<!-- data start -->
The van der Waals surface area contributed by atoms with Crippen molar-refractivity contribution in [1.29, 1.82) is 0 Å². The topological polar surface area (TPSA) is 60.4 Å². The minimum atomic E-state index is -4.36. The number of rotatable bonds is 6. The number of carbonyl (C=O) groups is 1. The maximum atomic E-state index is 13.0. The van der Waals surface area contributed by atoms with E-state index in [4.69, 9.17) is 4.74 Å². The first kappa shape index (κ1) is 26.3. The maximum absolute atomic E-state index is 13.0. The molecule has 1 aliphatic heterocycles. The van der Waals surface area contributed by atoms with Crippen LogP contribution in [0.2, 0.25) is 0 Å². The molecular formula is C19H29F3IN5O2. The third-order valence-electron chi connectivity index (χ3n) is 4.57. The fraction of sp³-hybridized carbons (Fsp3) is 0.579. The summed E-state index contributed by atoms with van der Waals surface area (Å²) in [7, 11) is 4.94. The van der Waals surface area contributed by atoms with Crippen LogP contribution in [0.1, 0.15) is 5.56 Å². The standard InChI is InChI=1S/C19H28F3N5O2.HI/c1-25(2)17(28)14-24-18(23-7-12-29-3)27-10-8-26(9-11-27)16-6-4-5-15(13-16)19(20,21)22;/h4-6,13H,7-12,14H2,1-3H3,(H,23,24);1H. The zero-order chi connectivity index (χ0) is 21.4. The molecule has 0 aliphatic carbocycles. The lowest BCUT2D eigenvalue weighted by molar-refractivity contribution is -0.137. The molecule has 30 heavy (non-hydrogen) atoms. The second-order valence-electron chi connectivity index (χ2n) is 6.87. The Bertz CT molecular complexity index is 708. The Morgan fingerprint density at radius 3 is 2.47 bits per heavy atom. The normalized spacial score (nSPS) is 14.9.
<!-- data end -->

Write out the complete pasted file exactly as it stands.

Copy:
The van der Waals surface area contributed by atoms with Crippen molar-refractivity contribution in [1.29, 1.82) is 0 Å². The topological polar surface area (TPSA) is 60.4 Å². The minimum atomic E-state index is -4.36. The number of rotatable bonds is 6. The number of carbonyl (C=O) groups is 1. The maximum atomic E-state index is 13.0. The van der Waals surface area contributed by atoms with E-state index in [4.69, 9.17) is 4.74 Å². The first kappa shape index (κ1) is 26.3. The maximum absolute atomic E-state index is 13.0. The molecule has 1 aliphatic heterocycles. The van der Waals surface area contributed by atoms with Crippen LogP contribution in [0.2, 0.25) is 0 Å². The molecular formula is C19H29F3IN5O2. The third-order valence-electron chi connectivity index (χ3n) is 4.57. The fraction of sp³-hybridized carbons (Fsp3) is 0.579. The summed E-state index contributed by atoms with van der Waals surface area (Å²) in [7, 11) is 4.94. The van der Waals surface area contributed by atoms with Crippen LogP contribution in [0.1, 0.15) is 5.56 Å². The standard InChI is InChI=1S/C19H28F3N5O2.HI/c1-25(2)17(28)14-24-18(23-7-12-29-3)27-10-8-26(9-11-27)16-6-4-5-15(13-16)19(20,21)22;/h4-6,13H,7-12,14H2,1-3H3,(H,23,24);1H. The zero-order chi connectivity index (χ0) is 21.4. The molecule has 0 aliphatic carbocycles. The lowest BCUT2D eigenvalue weighted by molar-refractivity contribution is -0.137. The molecule has 30 heavy (non-hydrogen) atoms. The second-order valence-electron chi connectivity index (χ2n) is 6.87. The Bertz CT molecular complexity index is 708. The Morgan fingerprint density at radius 3 is 2.47 bits per heavy atom. The normalized spacial score (nSPS) is 14.9.